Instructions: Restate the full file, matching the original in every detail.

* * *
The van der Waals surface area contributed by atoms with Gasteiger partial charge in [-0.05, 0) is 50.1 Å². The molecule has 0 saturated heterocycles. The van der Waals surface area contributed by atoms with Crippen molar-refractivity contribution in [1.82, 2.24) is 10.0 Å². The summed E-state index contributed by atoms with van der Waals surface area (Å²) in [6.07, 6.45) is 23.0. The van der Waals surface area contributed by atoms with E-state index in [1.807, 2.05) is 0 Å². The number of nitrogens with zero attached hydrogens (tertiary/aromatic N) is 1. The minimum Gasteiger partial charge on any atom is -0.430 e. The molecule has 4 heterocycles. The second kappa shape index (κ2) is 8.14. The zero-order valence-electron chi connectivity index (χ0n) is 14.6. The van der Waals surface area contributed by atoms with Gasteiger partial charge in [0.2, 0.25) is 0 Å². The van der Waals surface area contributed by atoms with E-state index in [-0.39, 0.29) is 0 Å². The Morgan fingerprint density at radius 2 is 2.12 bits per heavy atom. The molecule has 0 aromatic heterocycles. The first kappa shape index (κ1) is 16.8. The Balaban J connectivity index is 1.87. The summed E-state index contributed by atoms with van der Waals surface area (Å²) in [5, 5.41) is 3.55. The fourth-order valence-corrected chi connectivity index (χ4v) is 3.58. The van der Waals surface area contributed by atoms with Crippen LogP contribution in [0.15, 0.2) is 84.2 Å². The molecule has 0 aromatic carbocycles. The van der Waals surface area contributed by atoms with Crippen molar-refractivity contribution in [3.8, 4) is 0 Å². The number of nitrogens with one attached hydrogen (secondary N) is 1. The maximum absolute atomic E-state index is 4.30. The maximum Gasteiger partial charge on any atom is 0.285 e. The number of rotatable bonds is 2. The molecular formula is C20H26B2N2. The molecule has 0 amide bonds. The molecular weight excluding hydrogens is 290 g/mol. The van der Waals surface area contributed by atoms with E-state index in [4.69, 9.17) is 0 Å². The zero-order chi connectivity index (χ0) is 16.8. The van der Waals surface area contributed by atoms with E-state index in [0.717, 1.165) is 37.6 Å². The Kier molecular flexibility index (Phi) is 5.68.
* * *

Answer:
The van der Waals surface area contributed by atoms with Gasteiger partial charge in [-0.05, 0) is 50.1 Å². The molecule has 0 saturated heterocycles. The van der Waals surface area contributed by atoms with Crippen molar-refractivity contribution in [1.82, 2.24) is 10.0 Å². The summed E-state index contributed by atoms with van der Waals surface area (Å²) in [6.07, 6.45) is 23.0. The van der Waals surface area contributed by atoms with E-state index in [1.807, 2.05) is 0 Å². The number of nitrogens with zero attached hydrogens (tertiary/aromatic N) is 1. The minimum Gasteiger partial charge on any atom is -0.430 e. The molecule has 4 heterocycles. The second kappa shape index (κ2) is 8.14. The zero-order valence-electron chi connectivity index (χ0n) is 14.6. The van der Waals surface area contributed by atoms with Gasteiger partial charge in [0.2, 0.25) is 0 Å². The van der Waals surface area contributed by atoms with E-state index in [-0.39, 0.29) is 0 Å². The Morgan fingerprint density at radius 2 is 2.12 bits per heavy atom. The molecule has 0 aromatic heterocycles. The first kappa shape index (κ1) is 16.8. The Balaban J connectivity index is 1.87. The summed E-state index contributed by atoms with van der Waals surface area (Å²) in [5, 5.41) is 3.55. The fourth-order valence-corrected chi connectivity index (χ4v) is 3.58. The van der Waals surface area contributed by atoms with Crippen LogP contribution in [0.15, 0.2) is 84.2 Å². The molecule has 0 aromatic carbocycles. The van der Waals surface area contributed by atoms with Crippen molar-refractivity contribution in [3.8, 4) is 0 Å². The number of nitrogens with one attached hydrogen (secondary N) is 1. The maximum absolute atomic E-state index is 4.30. The maximum Gasteiger partial charge on any atom is 0.285 e. The number of rotatable bonds is 2. The molecular formula is C20H26B2N2. The molecule has 0 amide bonds. The molecular weight excluding hydrogens is 290 g/mol. The van der Waals surface area contributed by atoms with E-state index in [4.69, 9.17) is 0 Å². The zero-order chi connectivity index (χ0) is 16.8. The van der Waals surface area contributed by atoms with E-state index in [0.717, 1.165) is 37.6 Å². The Kier molecular flexibility index (Phi) is 5.68.